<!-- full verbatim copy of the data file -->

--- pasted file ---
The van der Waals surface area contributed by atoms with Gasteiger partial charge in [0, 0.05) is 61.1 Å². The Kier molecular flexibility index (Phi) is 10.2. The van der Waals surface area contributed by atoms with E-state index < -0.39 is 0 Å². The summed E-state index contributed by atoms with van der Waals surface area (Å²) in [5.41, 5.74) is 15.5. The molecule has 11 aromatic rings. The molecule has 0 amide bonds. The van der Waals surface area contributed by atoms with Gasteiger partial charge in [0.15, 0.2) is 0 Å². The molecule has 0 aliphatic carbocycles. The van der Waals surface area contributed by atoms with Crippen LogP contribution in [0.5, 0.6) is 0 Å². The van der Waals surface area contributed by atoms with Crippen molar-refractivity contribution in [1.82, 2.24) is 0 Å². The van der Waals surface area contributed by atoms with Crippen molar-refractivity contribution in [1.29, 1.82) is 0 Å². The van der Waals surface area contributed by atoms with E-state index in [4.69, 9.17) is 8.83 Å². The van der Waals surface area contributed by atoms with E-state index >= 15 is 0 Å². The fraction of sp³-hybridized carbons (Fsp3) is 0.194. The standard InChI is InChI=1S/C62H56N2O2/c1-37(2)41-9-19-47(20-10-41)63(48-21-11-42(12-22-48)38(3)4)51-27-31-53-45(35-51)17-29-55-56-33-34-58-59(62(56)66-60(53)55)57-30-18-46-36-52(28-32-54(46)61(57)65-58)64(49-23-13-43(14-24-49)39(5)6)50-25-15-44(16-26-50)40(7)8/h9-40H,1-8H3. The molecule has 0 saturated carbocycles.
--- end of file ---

The van der Waals surface area contributed by atoms with Gasteiger partial charge in [0, 0.05) is 61.1 Å². The Kier molecular flexibility index (Phi) is 10.2. The van der Waals surface area contributed by atoms with E-state index < -0.39 is 0 Å². The summed E-state index contributed by atoms with van der Waals surface area (Å²) in [5.41, 5.74) is 15.5. The molecule has 11 aromatic rings. The molecule has 0 amide bonds. The van der Waals surface area contributed by atoms with Gasteiger partial charge in [0.15, 0.2) is 0 Å². The molecule has 0 aliphatic carbocycles. The van der Waals surface area contributed by atoms with Crippen LogP contribution in [0.5, 0.6) is 0 Å². The van der Waals surface area contributed by atoms with Crippen molar-refractivity contribution in [1.82, 2.24) is 0 Å². The van der Waals surface area contributed by atoms with Crippen molar-refractivity contribution in [1.29, 1.82) is 0 Å². The van der Waals surface area contributed by atoms with E-state index in [4.69, 9.17) is 8.83 Å². The van der Waals surface area contributed by atoms with E-state index >= 15 is 0 Å². The fraction of sp³-hybridized carbons (Fsp3) is 0.194. The standard InChI is InChI=1S/C62H56N2O2/c1-37(2)41-9-19-47(20-10-41)63(48-21-11-42(12-22-48)38(3)4)51-27-31-53-45(35-51)17-29-55-56-33-34-58-59(62(56)66-60(53)55)57-30-18-46-36-52(28-32-54(46)61(57)65-58)64(49-23-13-43(14-24-49)39(5)6)50-25-15-44(16-26-50)40(7)8/h9-40H,1-8H3. The molecule has 0 saturated carbocycles.